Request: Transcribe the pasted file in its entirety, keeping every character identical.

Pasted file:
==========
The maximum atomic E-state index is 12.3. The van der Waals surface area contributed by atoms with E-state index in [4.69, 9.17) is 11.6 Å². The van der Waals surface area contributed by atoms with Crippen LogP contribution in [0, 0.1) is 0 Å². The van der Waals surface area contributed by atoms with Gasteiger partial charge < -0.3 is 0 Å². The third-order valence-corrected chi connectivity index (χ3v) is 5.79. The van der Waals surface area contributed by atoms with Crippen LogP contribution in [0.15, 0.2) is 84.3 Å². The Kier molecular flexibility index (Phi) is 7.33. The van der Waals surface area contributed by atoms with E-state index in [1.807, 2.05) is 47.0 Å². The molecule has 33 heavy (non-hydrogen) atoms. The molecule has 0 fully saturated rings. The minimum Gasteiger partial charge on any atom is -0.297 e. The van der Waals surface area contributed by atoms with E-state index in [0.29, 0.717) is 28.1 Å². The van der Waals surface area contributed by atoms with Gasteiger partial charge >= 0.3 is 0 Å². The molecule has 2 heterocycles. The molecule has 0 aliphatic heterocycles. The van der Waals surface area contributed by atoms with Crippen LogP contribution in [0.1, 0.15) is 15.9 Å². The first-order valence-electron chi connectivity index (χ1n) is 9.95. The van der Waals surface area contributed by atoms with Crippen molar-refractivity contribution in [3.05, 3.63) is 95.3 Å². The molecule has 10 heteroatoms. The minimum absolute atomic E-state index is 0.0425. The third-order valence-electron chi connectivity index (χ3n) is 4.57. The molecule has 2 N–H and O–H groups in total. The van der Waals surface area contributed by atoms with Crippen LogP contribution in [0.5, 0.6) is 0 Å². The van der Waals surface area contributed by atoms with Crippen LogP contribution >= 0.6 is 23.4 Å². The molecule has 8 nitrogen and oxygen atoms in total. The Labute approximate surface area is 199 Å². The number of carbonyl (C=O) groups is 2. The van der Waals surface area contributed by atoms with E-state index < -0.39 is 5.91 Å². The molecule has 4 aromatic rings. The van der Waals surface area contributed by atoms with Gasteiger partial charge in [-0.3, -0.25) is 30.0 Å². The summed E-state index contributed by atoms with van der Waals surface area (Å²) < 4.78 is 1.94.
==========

The maximum atomic E-state index is 12.3. The van der Waals surface area contributed by atoms with E-state index in [4.69, 9.17) is 11.6 Å². The van der Waals surface area contributed by atoms with Crippen LogP contribution in [0, 0.1) is 0 Å². The van der Waals surface area contributed by atoms with Gasteiger partial charge < -0.3 is 0 Å². The third-order valence-corrected chi connectivity index (χ3v) is 5.79. The van der Waals surface area contributed by atoms with Crippen LogP contribution in [0.15, 0.2) is 84.3 Å². The Kier molecular flexibility index (Phi) is 7.33. The van der Waals surface area contributed by atoms with E-state index in [1.807, 2.05) is 47.0 Å². The molecule has 33 heavy (non-hydrogen) atoms. The molecule has 0 fully saturated rings. The minimum Gasteiger partial charge on any atom is -0.297 e. The van der Waals surface area contributed by atoms with E-state index in [0.29, 0.717) is 28.1 Å². The van der Waals surface area contributed by atoms with Gasteiger partial charge >= 0.3 is 0 Å². The molecule has 2 heterocycles. The molecule has 0 aliphatic heterocycles. The van der Waals surface area contributed by atoms with Crippen LogP contribution in [0.1, 0.15) is 15.9 Å². The first-order valence-electron chi connectivity index (χ1n) is 9.95. The van der Waals surface area contributed by atoms with Crippen molar-refractivity contribution in [3.05, 3.63) is 95.3 Å². The molecule has 10 heteroatoms. The minimum absolute atomic E-state index is 0.0425. The third-order valence-electron chi connectivity index (χ3n) is 4.57. The molecule has 2 N–H and O–H groups in total. The van der Waals surface area contributed by atoms with Crippen LogP contribution in [0.5, 0.6) is 0 Å². The van der Waals surface area contributed by atoms with Crippen LogP contribution >= 0.6 is 23.4 Å². The molecule has 8 nitrogen and oxygen atoms in total. The Labute approximate surface area is 199 Å². The number of carbonyl (C=O) groups is 2. The van der Waals surface area contributed by atoms with E-state index < -0.39 is 5.91 Å². The molecule has 4 aromatic rings. The van der Waals surface area contributed by atoms with Gasteiger partial charge in [-0.3, -0.25) is 30.0 Å². The summed E-state index contributed by atoms with van der Waals surface area (Å²) < 4.78 is 1.94.